I know this is coming a little late, but here it is!
Last week we discussed cell phones in the classroom. The debate: cell phones should never be in the classroom, cell phones should always be in the classroom, or cell phones should only be allowed in high school classrooms.
I voted that cell phones should be allowed in the classroom when in high school. What if there’s an emergency? What if a teacher would like a student to quickly look up a fact? What if it’s a free period and you’d like to listen to music while doing your work? However, while it can be useful, I also think that elementary students do not have the same use for cell phones as high school students. Not only that, but there are not as many elementary students with cell phones as there are high school students.
Kendall debated that cell phones should never be allowed in the classroom.
Kendall argued that cell phones in the classroom are a distraction that takes away from class time. Students have to constantly play catch-up in their classwork because they spent so much time on their phone. Also, students need to realize that there is a time and a place for cell phones, and the classroom isn’t one of them. Cellphones promote cheating in the classroom. It’s extremely easy for students to connect to the internet through cell phones, making it that much easier to cheat on their work. From personal experience, I know that classmates of mine would cheat by texting each other answers after they have left the exam room. and can spread serious forms of misinformation. There was an instance where someone at her school spread a rumor saying that there was going to be a school shooting, which caused major issues in her school.
In Cody’s debate, he argued that cell phones should always be allowed in the classroom. During his time in the classroom, he was able to regulate cell phone use efficiently and believed that all students should have the opportunity to keep their phones. He argued that cell phones are a part of society so they should not be separated from the classroom, and that cell phones are extremely useful tools that can be effectively used in the class. Studies have shown that allowing cell phones in the class is better than attempting to ban phones from the class altogether. For one, most students avoid the bans on cell phones and continue to use them regardless. Allowing students have their cell phones in the class means that teachers can also educate them on how and when to respectfully use their cell phones. Banning cell phones is a simplistic solution to a complex problem. In an article by The Star, allowing cell phones in the classroom allows students to learn self-control.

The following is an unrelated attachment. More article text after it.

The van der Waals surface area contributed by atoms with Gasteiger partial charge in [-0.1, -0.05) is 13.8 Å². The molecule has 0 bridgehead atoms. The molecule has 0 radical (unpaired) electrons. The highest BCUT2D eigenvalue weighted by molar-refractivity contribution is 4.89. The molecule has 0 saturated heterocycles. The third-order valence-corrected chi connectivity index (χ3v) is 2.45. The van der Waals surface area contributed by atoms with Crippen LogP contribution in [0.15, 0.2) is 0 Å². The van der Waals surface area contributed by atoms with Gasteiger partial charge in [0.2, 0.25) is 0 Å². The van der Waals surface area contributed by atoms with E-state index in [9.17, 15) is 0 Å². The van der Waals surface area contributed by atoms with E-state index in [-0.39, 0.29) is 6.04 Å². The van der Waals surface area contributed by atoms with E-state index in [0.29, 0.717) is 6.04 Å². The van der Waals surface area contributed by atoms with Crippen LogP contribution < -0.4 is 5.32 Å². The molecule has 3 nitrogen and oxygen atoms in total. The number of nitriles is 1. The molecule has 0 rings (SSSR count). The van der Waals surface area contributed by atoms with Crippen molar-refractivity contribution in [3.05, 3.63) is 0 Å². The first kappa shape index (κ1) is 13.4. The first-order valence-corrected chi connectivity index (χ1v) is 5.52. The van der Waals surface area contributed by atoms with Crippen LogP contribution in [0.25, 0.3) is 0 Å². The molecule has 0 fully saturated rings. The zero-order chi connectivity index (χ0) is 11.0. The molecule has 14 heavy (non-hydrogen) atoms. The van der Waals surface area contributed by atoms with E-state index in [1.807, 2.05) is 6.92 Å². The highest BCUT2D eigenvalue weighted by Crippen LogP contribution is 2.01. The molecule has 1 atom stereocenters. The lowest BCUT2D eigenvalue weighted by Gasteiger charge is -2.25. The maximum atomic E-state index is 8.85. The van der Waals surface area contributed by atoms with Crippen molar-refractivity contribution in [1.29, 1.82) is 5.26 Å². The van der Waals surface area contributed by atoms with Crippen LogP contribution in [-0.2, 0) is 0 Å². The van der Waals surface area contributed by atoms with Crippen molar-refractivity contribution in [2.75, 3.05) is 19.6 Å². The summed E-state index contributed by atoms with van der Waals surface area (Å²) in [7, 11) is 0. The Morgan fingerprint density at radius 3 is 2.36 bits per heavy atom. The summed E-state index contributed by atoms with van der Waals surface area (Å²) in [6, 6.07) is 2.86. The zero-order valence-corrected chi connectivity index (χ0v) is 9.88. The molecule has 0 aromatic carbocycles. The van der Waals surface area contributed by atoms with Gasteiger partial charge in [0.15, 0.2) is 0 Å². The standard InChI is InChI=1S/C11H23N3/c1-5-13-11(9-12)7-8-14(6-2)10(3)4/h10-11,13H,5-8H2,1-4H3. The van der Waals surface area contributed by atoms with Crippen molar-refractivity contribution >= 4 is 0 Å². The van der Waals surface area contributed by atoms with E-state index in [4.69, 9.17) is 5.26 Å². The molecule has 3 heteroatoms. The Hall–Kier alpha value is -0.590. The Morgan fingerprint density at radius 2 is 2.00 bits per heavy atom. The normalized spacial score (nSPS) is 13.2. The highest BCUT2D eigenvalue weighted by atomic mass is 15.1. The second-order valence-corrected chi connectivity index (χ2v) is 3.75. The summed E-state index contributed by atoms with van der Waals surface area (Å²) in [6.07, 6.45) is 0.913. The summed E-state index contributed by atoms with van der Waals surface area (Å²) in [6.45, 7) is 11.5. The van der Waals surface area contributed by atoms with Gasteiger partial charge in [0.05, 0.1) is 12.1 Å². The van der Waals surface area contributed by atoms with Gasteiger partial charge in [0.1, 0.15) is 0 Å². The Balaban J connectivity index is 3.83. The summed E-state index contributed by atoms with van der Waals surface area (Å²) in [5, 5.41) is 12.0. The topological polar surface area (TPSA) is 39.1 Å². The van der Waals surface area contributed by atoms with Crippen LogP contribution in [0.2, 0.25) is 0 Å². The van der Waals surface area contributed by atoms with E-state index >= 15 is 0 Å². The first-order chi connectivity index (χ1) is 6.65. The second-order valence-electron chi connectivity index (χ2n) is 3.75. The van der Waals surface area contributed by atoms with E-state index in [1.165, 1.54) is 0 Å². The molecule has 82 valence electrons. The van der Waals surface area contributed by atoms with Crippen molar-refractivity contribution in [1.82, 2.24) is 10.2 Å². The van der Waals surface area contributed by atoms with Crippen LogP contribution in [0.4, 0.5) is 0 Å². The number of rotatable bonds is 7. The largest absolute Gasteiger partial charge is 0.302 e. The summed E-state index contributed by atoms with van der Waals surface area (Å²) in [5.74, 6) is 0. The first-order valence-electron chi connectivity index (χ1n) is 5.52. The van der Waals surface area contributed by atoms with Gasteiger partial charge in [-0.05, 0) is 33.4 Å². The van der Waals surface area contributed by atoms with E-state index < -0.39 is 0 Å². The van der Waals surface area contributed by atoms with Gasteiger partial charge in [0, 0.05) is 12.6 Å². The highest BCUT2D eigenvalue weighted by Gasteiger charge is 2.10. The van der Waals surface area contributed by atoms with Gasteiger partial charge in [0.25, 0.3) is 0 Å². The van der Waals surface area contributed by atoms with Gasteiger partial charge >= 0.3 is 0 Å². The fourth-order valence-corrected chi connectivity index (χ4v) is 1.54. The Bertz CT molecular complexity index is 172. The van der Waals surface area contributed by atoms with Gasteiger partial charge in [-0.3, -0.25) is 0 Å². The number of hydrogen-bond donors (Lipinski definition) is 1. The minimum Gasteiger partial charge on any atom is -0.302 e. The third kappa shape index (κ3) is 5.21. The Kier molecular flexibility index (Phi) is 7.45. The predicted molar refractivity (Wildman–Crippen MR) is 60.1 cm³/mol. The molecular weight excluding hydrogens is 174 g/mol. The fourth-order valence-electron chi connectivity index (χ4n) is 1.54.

Finally, in Tiana’s debate, she argued that cell phones should only be allowed in high school classes. For one, cell phones can cause health issues in youth. The rise of cyberbullying has led to major mental health risks, and we can help prevent that by banning cell phones in elementary and middle schools. For another, the reason why cell phones should be in high school is that cell phones can be used to teach students appropriate technology use in adulthood. Another good point is that workplaces rarely ban cell phones, and if school is used to help students be ready for the workforce then how can we ban them in schools?
In the end, the class kept their stance on cell phones. I myself voted to keep cell phones in high school classes, but they shouldn’t be allowed in elementary. Students should be able to learn the responsibility of having technology at their fingertips, but only once they are old enough to learn those responsibilities.